Hitachi’s smart city solutions aim to address concerns like public safety and security via CCTV and integrated access control systems, and energy optimization through smart energy usage and operation management. Traffic monitoring can also be done through a Smart Traffic Control Platform Solution, developed with artificial intelligence and machine learning technology, which can detect traffic violations. Apart from such smart spaces, solutions that enhance consumer experience are also available, like being able to access several services using e-wallet apps.
Vietnam is emerging as one of Southeast Asia’s leading FinTech hubs. As of end-2019, it is host to 154 FinTech companies and has been described as the ‘FinTech model for Southeast Asia’ . This represents a 285% increase from 2016, when there were only 40 FinTech companies in Vietnam.
In Vietnam, Hitachi has worked on developing an electronic payment (E-Money) system for pensioners. Utilizing these electronic cards, pensioners are able to receive their pension payments at the post office.
Pensioners are now able to withdraw their pension payments in a more convenient manner, while public agencies can reduce the manpower costs involved in issuing pension payments. This presents a win-win situation for both policymakers and the locals.
Plans are also afoot to explore how cashless payments systems can be implemented in Vietnam’s city usage (e.g. Shop, Bus, Gas station etc.)
Aside from cashless payments, Hitachi has also initiated a pilot project with a local finance company to provide new financial services using digital technology such as artificial intelligence. The proof-of-concept (POC) phase is driven by Hitachi’s AI Technology/Prediction of Rare Cases (AT/PRC) technology, which allows for the accurate prediction of low-frequency events to accurately identify financial risks. The AT/PRC technology has been used for mortgage screening by financial institutes in Japan.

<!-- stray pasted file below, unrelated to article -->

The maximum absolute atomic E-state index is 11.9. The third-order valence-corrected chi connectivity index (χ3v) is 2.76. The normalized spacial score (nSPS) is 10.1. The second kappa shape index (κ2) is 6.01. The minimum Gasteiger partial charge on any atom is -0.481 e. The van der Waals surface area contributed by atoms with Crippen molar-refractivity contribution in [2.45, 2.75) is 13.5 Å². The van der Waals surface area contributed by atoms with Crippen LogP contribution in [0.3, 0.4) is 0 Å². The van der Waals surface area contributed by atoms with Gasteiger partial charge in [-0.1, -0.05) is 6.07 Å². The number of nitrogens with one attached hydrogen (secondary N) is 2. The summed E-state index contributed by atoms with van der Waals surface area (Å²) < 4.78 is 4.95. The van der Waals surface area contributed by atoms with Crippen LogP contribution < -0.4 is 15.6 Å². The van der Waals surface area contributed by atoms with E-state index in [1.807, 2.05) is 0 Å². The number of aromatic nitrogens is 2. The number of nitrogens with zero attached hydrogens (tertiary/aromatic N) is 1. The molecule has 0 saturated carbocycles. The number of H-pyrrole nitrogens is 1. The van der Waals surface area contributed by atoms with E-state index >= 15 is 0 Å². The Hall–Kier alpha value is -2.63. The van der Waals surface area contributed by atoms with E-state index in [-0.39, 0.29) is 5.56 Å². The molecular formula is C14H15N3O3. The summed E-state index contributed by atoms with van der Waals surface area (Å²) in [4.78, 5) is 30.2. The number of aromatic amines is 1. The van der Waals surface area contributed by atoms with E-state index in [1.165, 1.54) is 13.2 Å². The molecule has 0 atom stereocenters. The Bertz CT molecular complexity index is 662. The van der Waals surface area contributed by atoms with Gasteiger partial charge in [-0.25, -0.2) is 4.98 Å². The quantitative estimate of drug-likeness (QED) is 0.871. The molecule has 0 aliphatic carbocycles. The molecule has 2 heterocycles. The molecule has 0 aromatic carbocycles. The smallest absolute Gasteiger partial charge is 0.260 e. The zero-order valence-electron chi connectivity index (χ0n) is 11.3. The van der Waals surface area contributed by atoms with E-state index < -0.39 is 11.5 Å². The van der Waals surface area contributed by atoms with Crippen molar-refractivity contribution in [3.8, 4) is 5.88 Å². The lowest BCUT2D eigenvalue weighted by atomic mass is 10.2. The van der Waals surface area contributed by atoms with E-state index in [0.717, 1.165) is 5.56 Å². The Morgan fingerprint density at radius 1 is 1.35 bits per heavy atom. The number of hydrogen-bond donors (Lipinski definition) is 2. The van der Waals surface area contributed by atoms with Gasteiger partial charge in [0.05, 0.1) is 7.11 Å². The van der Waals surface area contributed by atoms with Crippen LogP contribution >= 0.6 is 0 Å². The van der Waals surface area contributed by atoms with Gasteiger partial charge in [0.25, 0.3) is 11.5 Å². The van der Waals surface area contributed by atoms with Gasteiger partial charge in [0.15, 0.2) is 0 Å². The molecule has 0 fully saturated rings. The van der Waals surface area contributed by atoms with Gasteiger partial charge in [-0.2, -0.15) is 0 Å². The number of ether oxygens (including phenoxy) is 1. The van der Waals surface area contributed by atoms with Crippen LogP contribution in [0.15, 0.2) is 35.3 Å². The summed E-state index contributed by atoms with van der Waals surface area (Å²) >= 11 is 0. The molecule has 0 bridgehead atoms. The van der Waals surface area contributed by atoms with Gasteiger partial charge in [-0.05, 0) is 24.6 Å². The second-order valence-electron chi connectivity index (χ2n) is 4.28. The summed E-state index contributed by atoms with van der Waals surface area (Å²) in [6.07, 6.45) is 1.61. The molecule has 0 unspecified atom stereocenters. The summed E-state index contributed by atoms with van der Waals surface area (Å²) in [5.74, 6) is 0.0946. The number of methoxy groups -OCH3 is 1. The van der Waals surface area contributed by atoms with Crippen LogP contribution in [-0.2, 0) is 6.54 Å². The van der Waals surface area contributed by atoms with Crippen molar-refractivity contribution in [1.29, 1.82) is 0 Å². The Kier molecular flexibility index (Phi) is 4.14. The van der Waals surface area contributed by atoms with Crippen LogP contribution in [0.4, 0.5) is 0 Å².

By driving the development of cashless payments systems and AI-driven financial services, Hitachi aims to play a leading role in supporting Vietnam’s emergence as a leading FinTech hub in ASEAN.
Hitachi Social Innovation is POWERING GOOD
A successful smart city should ideally ensure the happiness of its citizens and enhance their quality of life, as well as provide opportunities for personal and community growth that can enhance citizens’ social, economic and environmental values.
Thankfully, we now possess the technological possibilities for building smart, sustainable, and liveable cities of tomorrow.
By focusing on social innovation and powering good, Hitachi’s aims to improve the lives of citizens through its technologies. Good Social Innovation requires first acquiring a sound understanding of the problems that people face in their daily lives, followed by developing the technological solutions that can help solve these problems and anticipate future challenges.
In ASEAN, Hitachi has been combining IoT, artificial intelligence and data analytics to create ‘smart spaces’ in cities. Through the introduction of cashless payment systems and FinTech services, such smart urban spaces can hopefully bring about greater convenience and a wider range of business opportunities for firms and businesses.
A smart city is more than its digital and urban infrastructure. Smart city technologies and social innovations can contribute towards the happiness and well-being of citizens. For instance, governments can collect public feedback and data through advanced data analytics platforms and apply these insights to perform more ‘people-centric’ city planning.
A good example of this is Hitachi’s efforts to use data and people-flow analysis to understand human flow within the city to ensure more effective location of public amenities such as parks and childcare centres. This will greatly enhance citizens’ quality of life and contribute to greater collective happiness.
This advertorial was written in collaboration with Dr Woo Jun Jie, Policy Researcher at an independent think-tank in Singapore.
- iStock.com/chee gin tan
Date of Release: March 2021